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Thursday, August 20, 2015

Classic Maya Birds, Ruins and Museum at Palenque

Palenque is one of the most spectacular and easily accessible Classic Maya ruins.  I first visited the site in 1991 and a lot has changed--many more visitors and vendors, and more of the ruins have been excavated.  We got there during the heat of the day, so birds were quiet and few and far between, but we did see some Keel-billed Tucans as well as a Bat Falcon harassing a Short-tailed Hawk.  The museum was closed the first day we were there, due to a power outage, but when we returned a week later the museum was open and we enjoyed seeing more of the artifacts from this site.  For more on the birds of Palenque, check out this paper.

Here are a few shots of the ruins as well as some Classic Maya bird imagery from Palenque.  Birds were an important part of Classic Maya communities and culture.  They continue to be important in many Maya communities today, making our research into modern and ancient Maya bird connections a lot of fun.

White Palace at Palenque Ruins.  Most Classic Maya architecture was probably plastered and painted red, but this palace was white and would have made an imposing sight. 
Birding above the White Palace

Great tacos al pastor in the city of Palenque.  Best tacos of the trip.

Classic maya often pictured their gods and leaders as taking on the form of a bird.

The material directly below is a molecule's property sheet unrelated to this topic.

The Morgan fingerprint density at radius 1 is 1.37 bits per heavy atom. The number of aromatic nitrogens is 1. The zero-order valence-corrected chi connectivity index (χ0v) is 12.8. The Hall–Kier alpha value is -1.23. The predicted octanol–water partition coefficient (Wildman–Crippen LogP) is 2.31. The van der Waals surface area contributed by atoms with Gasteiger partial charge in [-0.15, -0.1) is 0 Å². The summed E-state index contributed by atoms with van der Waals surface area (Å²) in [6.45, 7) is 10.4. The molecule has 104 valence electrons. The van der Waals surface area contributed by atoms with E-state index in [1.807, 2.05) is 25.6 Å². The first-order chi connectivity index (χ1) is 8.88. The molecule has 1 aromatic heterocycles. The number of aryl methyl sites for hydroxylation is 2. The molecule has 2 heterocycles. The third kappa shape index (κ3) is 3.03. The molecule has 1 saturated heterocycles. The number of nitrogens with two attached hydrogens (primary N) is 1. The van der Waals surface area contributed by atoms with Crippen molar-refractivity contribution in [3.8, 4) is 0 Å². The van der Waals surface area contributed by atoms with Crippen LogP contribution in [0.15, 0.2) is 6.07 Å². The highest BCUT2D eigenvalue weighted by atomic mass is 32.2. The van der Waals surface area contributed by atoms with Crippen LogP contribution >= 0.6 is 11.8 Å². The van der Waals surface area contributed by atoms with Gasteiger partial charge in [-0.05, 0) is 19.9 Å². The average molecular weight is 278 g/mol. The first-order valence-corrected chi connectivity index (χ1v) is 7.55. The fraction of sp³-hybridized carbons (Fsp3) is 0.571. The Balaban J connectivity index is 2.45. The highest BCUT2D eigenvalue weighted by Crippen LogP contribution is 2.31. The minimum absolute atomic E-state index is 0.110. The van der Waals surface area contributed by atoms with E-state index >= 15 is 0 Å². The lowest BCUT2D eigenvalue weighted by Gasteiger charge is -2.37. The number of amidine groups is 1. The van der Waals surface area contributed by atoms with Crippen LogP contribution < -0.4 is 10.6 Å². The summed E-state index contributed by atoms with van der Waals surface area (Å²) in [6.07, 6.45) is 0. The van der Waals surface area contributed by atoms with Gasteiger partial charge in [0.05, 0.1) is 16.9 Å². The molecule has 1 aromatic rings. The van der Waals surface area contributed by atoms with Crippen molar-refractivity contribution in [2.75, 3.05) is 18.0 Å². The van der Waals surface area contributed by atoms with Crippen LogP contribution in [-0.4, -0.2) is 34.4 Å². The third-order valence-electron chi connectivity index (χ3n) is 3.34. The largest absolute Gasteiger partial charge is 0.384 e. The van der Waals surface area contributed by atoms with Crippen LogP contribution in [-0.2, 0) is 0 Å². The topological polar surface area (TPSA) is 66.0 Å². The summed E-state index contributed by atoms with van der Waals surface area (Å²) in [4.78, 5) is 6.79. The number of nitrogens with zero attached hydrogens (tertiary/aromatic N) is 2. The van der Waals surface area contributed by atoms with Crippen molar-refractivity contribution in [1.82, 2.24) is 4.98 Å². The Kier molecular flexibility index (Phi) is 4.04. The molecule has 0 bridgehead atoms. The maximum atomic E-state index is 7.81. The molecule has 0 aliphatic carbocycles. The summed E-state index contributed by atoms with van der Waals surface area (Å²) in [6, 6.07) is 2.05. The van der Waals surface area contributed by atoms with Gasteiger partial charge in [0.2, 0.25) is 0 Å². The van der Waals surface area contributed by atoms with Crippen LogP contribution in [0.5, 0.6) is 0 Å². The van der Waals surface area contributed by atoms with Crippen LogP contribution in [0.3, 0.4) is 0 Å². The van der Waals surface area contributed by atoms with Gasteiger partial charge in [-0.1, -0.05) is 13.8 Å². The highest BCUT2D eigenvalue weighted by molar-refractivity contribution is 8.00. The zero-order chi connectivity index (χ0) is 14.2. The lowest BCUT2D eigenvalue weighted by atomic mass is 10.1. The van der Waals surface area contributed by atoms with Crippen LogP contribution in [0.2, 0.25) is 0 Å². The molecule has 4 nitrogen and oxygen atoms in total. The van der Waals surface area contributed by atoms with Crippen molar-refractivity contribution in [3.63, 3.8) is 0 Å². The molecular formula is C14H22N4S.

The mat bird glyph, part of the name of an important site or precinct at Palenque.  We don't know for sure yet which bird this is, but we did recover a water bird name with mat in it among the Chontal Maya this trip, so maybe we're close?

Presumed screech owl head in a belt decoration.

An undeciphered Maya glyph, presumably a royal name or title.  Because the bird is holding a fish, has a crest, and a black line through the eye, I think it is an Osprey, but so far we haven't found a Maya name for the Osprey that ends in N, which it would need to have in order to match the phonetic complement attached to it in another inscription.

Birds often decorate headdresses and incense burners.  Sometimes they are real birds, and other times they may be the bird form or representation of a divine being or ruler.

Another bird presumably as part of a god's headdress on this incense burner.

An explanation of the sarcophagus cover of Pakal, perhaps one of the most famous Classic Maya carvings.  At the top is the major Maya god Itzamnaaj in the form of the bird.  

Classic Maya glyph with the phonetic reading of "I"--a bird perhaps a vulture eating the eye of a jaguar.  Interestingly we got a cool story about this from a Chol Maya village in Tabasco.

Another Classic maya "bird man"

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